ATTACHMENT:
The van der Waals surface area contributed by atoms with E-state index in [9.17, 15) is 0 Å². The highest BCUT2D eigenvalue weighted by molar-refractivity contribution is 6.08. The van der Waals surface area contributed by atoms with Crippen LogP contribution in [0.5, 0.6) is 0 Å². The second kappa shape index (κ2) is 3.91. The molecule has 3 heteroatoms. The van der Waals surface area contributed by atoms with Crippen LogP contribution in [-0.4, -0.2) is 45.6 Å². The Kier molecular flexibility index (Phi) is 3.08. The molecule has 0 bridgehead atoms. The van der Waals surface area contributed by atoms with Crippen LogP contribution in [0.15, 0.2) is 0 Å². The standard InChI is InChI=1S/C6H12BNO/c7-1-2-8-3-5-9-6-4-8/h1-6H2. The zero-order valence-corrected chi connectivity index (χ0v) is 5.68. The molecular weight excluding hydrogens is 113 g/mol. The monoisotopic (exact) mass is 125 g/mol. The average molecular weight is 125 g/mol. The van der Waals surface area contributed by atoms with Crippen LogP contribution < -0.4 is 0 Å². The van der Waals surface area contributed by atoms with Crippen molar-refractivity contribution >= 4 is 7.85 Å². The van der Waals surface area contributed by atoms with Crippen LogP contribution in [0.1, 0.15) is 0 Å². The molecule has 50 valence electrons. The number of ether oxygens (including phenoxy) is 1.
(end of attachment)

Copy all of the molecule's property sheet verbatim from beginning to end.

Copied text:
The van der Waals surface area contributed by atoms with E-state index in [9.17, 15) is 0 Å². The highest BCUT2D eigenvalue weighted by molar-refractivity contribution is 6.08. The van der Waals surface area contributed by atoms with Crippen LogP contribution in [0.5, 0.6) is 0 Å². The second kappa shape index (κ2) is 3.91. The molecule has 3 heteroatoms. The van der Waals surface area contributed by atoms with Crippen LogP contribution in [-0.4, -0.2) is 45.6 Å². The Kier molecular flexibility index (Phi) is 3.08. The molecule has 0 bridgehead atoms. The van der Waals surface area contributed by atoms with Crippen LogP contribution in [0.15, 0.2) is 0 Å². The standard InChI is InChI=1S/C6H12BNO/c7-1-2-8-3-5-9-6-4-8/h1-6H2. The zero-order valence-corrected chi connectivity index (χ0v) is 5.68. The molecular weight excluding hydrogens is 113 g/mol. The monoisotopic (exact) mass is 125 g/mol. The average molecular weight is 125 g/mol. The van der Waals surface area contributed by atoms with Crippen LogP contribution < -0.4 is 0 Å². The van der Waals surface area contributed by atoms with Crippen molar-refractivity contribution >= 4 is 7.85 Å². The van der Waals surface area contributed by atoms with Crippen LogP contribution in [0.1, 0.15) is 0 Å². The molecule has 50 valence electrons. The number of ether oxygens (including phenoxy) is 1.